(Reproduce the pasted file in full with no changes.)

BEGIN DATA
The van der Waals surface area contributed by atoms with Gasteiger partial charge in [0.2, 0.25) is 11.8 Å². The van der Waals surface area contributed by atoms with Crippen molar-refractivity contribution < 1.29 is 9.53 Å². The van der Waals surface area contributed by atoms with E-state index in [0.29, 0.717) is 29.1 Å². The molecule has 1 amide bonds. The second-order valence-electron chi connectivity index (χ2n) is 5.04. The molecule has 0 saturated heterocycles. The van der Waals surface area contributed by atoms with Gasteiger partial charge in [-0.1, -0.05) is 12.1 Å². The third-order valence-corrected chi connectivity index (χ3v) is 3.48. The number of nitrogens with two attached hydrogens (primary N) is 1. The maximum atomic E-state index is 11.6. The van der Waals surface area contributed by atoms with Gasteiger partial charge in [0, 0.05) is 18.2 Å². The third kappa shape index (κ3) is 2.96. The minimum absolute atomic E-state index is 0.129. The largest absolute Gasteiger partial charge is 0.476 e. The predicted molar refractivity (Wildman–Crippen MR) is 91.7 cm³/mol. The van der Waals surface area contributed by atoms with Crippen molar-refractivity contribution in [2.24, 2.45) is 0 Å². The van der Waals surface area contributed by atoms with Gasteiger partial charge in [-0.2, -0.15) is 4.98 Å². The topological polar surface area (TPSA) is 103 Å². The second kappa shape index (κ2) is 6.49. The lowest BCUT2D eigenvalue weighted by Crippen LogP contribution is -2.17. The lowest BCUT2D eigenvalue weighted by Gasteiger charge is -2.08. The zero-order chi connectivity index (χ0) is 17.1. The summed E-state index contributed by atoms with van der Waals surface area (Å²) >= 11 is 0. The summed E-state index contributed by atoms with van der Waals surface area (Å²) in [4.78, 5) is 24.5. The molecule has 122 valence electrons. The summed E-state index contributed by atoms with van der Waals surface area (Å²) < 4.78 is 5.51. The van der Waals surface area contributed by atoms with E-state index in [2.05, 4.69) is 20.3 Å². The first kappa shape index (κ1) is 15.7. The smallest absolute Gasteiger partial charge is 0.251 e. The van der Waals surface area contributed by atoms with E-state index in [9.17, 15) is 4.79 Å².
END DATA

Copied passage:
The van der Waals surface area contributed by atoms with Gasteiger partial charge in [0.2, 0.25) is 11.8 Å². The van der Waals surface area contributed by atoms with Crippen molar-refractivity contribution < 1.29 is 9.53 Å². The van der Waals surface area contributed by atoms with E-state index in [0.29, 0.717) is 29.1 Å². The molecule has 1 amide bonds. The second-order valence-electron chi connectivity index (χ2n) is 5.04. The molecule has 0 saturated heterocycles. The van der Waals surface area contributed by atoms with Gasteiger partial charge in [-0.1, -0.05) is 12.1 Å². The third-order valence-corrected chi connectivity index (χ3v) is 3.48. The number of nitrogens with two attached hydrogens (primary N) is 1. The maximum atomic E-state index is 11.6. The van der Waals surface area contributed by atoms with Gasteiger partial charge in [0, 0.05) is 18.2 Å². The third kappa shape index (κ3) is 2.96. The minimum absolute atomic E-state index is 0.129. The largest absolute Gasteiger partial charge is 0.476 e. The predicted molar refractivity (Wildman–Crippen MR) is 91.7 cm³/mol. The van der Waals surface area contributed by atoms with Crippen molar-refractivity contribution in [2.24, 2.45) is 0 Å². The van der Waals surface area contributed by atoms with Gasteiger partial charge in [-0.2, -0.15) is 4.98 Å². The topological polar surface area (TPSA) is 103 Å². The second kappa shape index (κ2) is 6.49. The lowest BCUT2D eigenvalue weighted by Crippen LogP contribution is -2.17. The lowest BCUT2D eigenvalue weighted by Gasteiger charge is -2.08. The zero-order chi connectivity index (χ0) is 17.1. The summed E-state index contributed by atoms with van der Waals surface area (Å²) >= 11 is 0. The summed E-state index contributed by atoms with van der Waals surface area (Å²) in [4.78, 5) is 24.5. The molecule has 122 valence electrons. The summed E-state index contributed by atoms with van der Waals surface area (Å²) < 4.78 is 5.51. The van der Waals surface area contributed by atoms with E-state index in [2.05, 4.69) is 20.3 Å². The first kappa shape index (κ1) is 15.7. The smallest absolute Gasteiger partial charge is 0.251 e. The van der Waals surface area contributed by atoms with E-state index in [9.17, 15) is 4.79 Å².